presidential candidates Sen. John Kerry (D.-Mass) and President George
W. Bush. Both claim to focus on the importance of the high-tech world,
but some industry analysts wonder how much impact either will have on
the tech sector.
With the Nov. 2 election about a week away, the presidential hopefuls
remain neck-and-neck in the polls. Technology workers across the country
watch the candidates for an indication of which one will place more
value on the IT industry, which has been struggling to regain its
footing the past several years.
A recent survey, designed by the Computing Technology Industry
Association (CompTIA), asked the candidates camps a variety of
questions regarding the role of technology in the U.S. economy. The 12
questions range from their plans for keeping American high-tech workers
competitive in the global marketplace to spam and cyber security.
Mike Wendy, manager of media relations at CompTIA, says he hopes the
survey will act as a voting aid for the information technology sector.
He and his team want to provide the candidates a forum to speak to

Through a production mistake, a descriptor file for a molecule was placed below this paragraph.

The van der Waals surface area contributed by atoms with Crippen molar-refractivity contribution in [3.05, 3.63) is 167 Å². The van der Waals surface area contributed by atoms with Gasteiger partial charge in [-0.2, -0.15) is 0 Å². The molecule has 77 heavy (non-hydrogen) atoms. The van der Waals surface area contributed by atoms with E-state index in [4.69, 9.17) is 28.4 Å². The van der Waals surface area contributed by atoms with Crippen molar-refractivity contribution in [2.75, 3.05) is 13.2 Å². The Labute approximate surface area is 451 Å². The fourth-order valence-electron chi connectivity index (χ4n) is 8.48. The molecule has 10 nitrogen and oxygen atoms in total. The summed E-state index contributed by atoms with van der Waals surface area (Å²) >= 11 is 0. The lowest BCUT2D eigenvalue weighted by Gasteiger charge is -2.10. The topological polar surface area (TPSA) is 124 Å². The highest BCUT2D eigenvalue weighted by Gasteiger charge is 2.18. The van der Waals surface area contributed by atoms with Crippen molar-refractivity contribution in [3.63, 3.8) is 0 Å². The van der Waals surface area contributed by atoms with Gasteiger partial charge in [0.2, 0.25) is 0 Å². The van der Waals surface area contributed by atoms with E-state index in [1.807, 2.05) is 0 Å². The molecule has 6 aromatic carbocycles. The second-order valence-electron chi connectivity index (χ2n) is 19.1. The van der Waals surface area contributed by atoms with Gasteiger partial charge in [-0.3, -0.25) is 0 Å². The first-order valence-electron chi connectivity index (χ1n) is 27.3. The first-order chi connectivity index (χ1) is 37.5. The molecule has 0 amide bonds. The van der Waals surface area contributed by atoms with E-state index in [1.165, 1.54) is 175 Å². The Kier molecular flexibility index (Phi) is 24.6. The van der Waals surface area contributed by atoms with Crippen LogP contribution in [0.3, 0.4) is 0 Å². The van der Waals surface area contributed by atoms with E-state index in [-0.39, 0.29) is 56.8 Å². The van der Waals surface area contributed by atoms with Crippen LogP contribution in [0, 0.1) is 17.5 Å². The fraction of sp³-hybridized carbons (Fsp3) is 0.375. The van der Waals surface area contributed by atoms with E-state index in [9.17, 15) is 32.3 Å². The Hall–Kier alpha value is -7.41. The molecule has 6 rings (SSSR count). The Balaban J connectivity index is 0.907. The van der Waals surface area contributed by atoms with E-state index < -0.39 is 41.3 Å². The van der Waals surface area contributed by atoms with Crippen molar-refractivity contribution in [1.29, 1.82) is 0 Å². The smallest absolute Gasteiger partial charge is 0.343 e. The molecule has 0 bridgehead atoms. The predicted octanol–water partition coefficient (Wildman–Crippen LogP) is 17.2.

technology workers about some of the issues they’re dealing with.
”These issues haven’t really been debated in the [presidential]
debates,” Wendy says.
He adds that CompTIA does not side with either camp but he rather hopes
readers will utilize the survey’s results and form their own opinions.
When responding to the survey question about the importance of the IT
industry to the growth and development of the U.S., Bush says he sees
the sector as a driving force behind the economy.
”In a rapidly changing global economy, one thing is for certain:
innovation will drive America’s economic success and prosperity,” Bush
writes in his response. ”We must adapt to the reality that the same
telecommunication networks that integrate nations into the global
economy also bring new competitors to our doorstep.”
John Bailey, deputy policy director of technology issues for the Bush
campaign, says the president plans to invest in the tech sector to
ensure its stability and competitiveness. He says the Bush
administration plans to increase funding for the Federal Research and
Development Tax Credit. He also says Bush will try to make the tax
credit affordable for the private sector.
Bailey also says Bush plans to continue to pursue free trade agreements
that open up tech markets in other nations.
”This will help tech companies expand and tap into markets overseas,
while insuring that they have the proper protections,” Bailey says.
However, Kerry’s Technology Advisor, Tom Kalil says it is clear the Bush
administration does not consider the tech industry a high priority.